A crowdfunded version of Goblinboy's Meteor would be the tale of a handsome man presenting lovely flowers to and courting a number of random ladies and that would literally be it. No alien influence, no browsing porn, no sisters, no girl of questionable age, definitely not that one nighttime scene. Even the bog standard pour-vodka-in-coke-can puzzle violates Offbeatr's terms of service.

    No British Fox, Sam Shooter, Fever Cabin, the upcoming Emily: Sister Attraction, A Dog's Life, A Night With Troi, Dear Brian, the Gift of Phallius, Tesliss Equation, Rogue get the idea.

    Structural restrictions foster creativity, but content restrictions hamper it. Anyway. My 2 cents.

    1. Does "display or mention" mean those things can't be included in the product, or does it mean those things can't be displayed or mentioned on Offbeatr? As you say, LoQO certainly violates that. From what I've browsed there the site seemed filled with pretty kinky stuff, although I can't say I was screening to determine content.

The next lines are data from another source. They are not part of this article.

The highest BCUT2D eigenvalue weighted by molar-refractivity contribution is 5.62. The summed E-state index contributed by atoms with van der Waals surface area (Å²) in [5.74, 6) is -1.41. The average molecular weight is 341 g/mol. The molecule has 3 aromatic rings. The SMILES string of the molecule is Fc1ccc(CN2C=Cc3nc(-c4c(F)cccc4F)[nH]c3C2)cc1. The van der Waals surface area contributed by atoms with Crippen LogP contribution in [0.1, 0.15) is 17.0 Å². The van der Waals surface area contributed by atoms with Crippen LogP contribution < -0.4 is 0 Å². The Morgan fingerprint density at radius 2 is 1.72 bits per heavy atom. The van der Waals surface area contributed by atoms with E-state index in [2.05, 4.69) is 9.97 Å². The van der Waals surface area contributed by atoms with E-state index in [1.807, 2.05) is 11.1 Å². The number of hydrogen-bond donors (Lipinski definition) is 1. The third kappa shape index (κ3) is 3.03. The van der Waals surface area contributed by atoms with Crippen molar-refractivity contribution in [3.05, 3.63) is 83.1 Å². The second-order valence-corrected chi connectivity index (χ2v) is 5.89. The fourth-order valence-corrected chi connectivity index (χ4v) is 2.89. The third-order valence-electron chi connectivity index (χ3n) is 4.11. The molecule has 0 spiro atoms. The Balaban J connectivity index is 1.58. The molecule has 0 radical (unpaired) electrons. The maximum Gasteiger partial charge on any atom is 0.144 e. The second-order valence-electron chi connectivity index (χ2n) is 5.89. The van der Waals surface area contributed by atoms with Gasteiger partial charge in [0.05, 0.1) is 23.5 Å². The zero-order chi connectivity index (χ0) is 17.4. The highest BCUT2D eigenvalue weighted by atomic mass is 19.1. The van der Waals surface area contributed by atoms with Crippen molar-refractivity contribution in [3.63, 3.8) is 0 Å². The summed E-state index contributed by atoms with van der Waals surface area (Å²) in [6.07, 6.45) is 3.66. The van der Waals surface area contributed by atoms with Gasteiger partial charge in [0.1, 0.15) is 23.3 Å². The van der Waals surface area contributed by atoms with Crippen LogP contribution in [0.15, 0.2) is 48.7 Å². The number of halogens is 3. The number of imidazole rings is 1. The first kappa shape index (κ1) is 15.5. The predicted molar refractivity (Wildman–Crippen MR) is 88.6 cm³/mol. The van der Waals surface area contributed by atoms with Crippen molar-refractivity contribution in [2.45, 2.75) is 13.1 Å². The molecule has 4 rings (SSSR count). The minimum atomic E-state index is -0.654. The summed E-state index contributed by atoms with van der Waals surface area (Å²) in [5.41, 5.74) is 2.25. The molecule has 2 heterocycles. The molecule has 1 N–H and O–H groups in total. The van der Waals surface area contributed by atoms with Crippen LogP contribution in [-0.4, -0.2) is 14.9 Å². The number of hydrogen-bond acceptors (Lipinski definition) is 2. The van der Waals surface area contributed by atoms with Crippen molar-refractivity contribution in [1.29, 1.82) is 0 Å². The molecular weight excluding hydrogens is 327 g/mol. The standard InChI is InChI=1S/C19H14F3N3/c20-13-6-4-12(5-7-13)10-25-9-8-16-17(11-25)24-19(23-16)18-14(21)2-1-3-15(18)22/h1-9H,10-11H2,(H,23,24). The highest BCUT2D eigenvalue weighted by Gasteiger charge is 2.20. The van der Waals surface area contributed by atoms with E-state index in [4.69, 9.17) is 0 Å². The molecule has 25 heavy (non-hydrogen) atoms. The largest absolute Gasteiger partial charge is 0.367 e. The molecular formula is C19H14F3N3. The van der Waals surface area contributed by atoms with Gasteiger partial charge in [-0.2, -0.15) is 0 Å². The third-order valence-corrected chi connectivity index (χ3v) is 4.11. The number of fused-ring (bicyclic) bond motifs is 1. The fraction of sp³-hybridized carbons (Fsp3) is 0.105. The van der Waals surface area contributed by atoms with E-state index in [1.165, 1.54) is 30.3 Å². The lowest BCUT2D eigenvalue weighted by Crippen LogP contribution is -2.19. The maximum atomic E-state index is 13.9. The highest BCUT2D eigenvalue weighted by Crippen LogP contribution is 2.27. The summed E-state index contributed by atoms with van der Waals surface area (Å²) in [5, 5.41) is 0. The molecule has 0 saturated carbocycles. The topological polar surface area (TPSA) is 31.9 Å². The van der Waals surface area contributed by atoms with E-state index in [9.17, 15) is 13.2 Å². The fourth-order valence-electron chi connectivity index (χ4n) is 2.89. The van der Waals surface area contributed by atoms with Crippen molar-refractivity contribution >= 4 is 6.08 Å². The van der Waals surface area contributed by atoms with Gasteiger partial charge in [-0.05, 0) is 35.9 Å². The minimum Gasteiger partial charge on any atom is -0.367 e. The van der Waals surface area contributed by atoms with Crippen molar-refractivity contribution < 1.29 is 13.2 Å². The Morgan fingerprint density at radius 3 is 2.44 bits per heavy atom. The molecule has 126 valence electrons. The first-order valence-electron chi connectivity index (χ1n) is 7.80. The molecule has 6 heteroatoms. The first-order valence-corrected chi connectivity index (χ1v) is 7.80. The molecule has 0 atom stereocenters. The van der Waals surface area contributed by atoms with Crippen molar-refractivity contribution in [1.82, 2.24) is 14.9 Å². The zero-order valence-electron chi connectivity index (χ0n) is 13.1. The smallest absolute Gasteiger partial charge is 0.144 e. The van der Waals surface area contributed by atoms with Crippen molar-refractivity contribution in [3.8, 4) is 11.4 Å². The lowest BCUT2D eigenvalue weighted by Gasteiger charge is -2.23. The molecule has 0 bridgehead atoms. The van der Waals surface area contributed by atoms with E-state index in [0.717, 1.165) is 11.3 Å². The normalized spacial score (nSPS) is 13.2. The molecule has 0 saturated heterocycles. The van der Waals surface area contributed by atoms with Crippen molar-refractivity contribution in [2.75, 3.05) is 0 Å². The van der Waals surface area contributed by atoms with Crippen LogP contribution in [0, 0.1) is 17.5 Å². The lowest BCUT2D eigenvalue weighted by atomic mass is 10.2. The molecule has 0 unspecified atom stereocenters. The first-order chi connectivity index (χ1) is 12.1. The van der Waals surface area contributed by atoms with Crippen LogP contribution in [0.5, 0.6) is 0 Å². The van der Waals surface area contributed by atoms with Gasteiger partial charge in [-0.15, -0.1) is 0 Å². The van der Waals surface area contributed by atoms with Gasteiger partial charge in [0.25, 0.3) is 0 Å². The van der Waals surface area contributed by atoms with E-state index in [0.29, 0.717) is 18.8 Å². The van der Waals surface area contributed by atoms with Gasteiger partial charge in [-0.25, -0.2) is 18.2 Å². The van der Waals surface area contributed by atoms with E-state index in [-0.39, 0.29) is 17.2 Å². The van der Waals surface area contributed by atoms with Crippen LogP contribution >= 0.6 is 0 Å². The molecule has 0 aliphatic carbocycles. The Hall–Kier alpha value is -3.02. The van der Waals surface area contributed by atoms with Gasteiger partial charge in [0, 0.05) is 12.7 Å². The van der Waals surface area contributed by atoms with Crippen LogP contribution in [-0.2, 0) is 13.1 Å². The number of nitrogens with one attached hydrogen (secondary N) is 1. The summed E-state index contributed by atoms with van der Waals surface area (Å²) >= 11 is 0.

Also, I know these kind of content restrictions are often not really enforced. Do you have knowledge of them actually restricting projects or is this just conjectural? I ask because the site is relatively new to me and I'm still determining how it all fits together.

      Still, I imagine that working in the field it does it actually needs the freedom to slap down quite a lot of potential projects for fear of turning the place into one of the circles of Hell.

  2. The main thing that puts me off Offbeatr is the fact that it takes 30% of the funds raised, plus a deposit. There are good reasons for that, but it doesn't make it seem like a particularly efficient means of raising funds.

    The other thing is that as soon as you have paying customers, there's much more pressure to do what they want rather than what the author thinks is best for the game/story.